Every Sunday we haul an exciting article out of the Eurogamer archive so you can read it again or enjoy it for the first time if you missed it. Wesley's piece on Xbox's trials and tribulations in Japan was originally published on 14th December 2012.
Bill Gates was preparing to walk out on stage to deliver his much-anticipated keynote at the Tokyo Game Show on Friday 30th March 2001. The Makuhari Exhibition Hall was packed with a 4000-strong audience. Executives from all the major Japanese game publishers were there: Capcom, Square, Tecmo, Sega, Namco, the lot. Press had gathered from all over the world, and they were all there to see one thing: the Xbox.
Backstage, Gates turned to Kevin Bachus, at the time Xbox director of third party relations and the man charged with getting all those Japanese executives out there in the audience to make games for Microsoft's new console. “Here, hold this,” Gates said, pulling out his wallet. “I don't like having anything in my pocket when I'm talking.”
Suddenly, Bachus was holding the wallet of the richest man in the world. It felt thin, as if only a credit card and a driver's license were inside. “I was terrified to even open it,” he remembers over a decade later. “But of course that's all you need when you're a billionaire right?”
Gates' star turn at the Tokyo Game Show was supposed to show the Japanese game industry that Microsoft was serious about getting into the console business. Gates, one of the most famous people in the world, one of the most respected businessmen ever, had taken the time to make sure Japan felt important.
But all didn't go according to plan.
Gates spoke eloquently about the importance of the Japanese game industry, of his reverence of Isao Okawa, the former president of Sega who had died two weeks before the show after a battle with cancer. Okawa was a "great man who accomplished many things" Gates said. The Japanese, wearing headsets pumping out frantic translations, listened intently and respectfully, as the Japanese do. But when Gates started talking about the Xbox his keynote turned from insightful industry analysis into a sales pitch.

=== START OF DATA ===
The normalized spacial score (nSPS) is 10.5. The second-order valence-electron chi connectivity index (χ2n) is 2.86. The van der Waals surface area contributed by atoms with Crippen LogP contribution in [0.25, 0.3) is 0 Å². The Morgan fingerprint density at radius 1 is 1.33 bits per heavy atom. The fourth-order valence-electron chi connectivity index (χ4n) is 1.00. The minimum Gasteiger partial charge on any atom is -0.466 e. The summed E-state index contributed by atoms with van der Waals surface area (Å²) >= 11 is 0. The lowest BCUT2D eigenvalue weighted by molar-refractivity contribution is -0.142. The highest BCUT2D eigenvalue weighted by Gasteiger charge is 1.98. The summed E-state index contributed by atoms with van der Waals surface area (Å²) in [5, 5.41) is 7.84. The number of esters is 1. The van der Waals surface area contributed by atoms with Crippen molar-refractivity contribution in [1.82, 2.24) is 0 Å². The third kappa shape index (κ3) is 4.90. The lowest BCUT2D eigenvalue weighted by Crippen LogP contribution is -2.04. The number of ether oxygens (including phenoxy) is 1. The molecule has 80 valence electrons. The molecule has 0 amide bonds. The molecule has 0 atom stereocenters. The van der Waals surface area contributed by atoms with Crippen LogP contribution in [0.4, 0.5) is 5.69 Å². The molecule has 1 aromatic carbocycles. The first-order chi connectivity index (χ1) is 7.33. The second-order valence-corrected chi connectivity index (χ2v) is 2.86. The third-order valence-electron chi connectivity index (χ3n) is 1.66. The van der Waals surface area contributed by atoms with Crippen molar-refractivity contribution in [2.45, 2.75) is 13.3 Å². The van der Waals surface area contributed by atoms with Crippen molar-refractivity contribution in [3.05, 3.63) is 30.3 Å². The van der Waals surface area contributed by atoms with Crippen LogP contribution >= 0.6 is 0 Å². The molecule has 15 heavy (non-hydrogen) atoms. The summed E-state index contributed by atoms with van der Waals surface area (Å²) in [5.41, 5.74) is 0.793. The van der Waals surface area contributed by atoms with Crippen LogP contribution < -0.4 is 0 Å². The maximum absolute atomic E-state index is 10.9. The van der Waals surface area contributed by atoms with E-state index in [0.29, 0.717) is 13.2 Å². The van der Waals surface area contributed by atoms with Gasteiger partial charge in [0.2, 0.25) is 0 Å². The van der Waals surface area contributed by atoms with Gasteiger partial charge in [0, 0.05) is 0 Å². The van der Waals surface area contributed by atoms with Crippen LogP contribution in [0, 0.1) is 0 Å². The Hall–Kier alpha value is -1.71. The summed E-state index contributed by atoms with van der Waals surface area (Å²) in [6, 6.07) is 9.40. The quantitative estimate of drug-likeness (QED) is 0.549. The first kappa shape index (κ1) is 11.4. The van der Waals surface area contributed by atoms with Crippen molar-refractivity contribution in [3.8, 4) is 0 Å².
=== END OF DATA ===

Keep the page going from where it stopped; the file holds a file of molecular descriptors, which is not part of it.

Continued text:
Gates announced Sega would design eleven games for the Xbox, including Panzer Dragoon, Jet Grind Radio Future, Sega GT 2 and Gun Valkyrie. He announced the Xbox controller S, a slightly smaller version of the reviled controller that would come with US and European launch units, with the buttons positioned to best accommodate styles of gameplay popular in Japan. And he announced Microsoft's Xbox Japan division, run by former Sony game development chief Toshiyuki Miyata, set up to make Japanese games for Xbox to appeal to Japanese gamers and to sign Japanese games made by Japanese publishers.
Miyata previewed Xbox games with videos and demos - Azurik: Rise of Perathia, Amped: Freestyle Snowboarding, NFL Fever 2002 and Halo, which would all launch in Japan. Konami's Air Force Delta 2 and Tecmo's recently confirmed Dead or Alive 3 were shown to highlight the support from Japanese publishers. Gates spoke of the console's 8GB hard drive, saying, "people still underestimate the difference it will make”.
"In the Japanese market feedback is naturally different from the United States," Gates said. How right he was.
You can't please everybody all of the time
Kevin Bachus, former director of third-party relations at Xbox
John Greiner is president of MonkeyPaw, a Californian company that localises obscure Japanese games for release in the west, primarily on the PlayStation Store. But before starting that company the 20-year game industry veteran was president of Hudson Entertainment. He's lived in Japan for years, working with the Japanese, understanding their culture.
We meet just outside one of the restaurants inside the expansive Makuhari Messe as Tokyo Game Show 2012 kicks into life. A high-pitched screech is on loop, part of the promotional video for the show that bursts out of hidden speakers. “This is my office,” he says as we set to down to chat.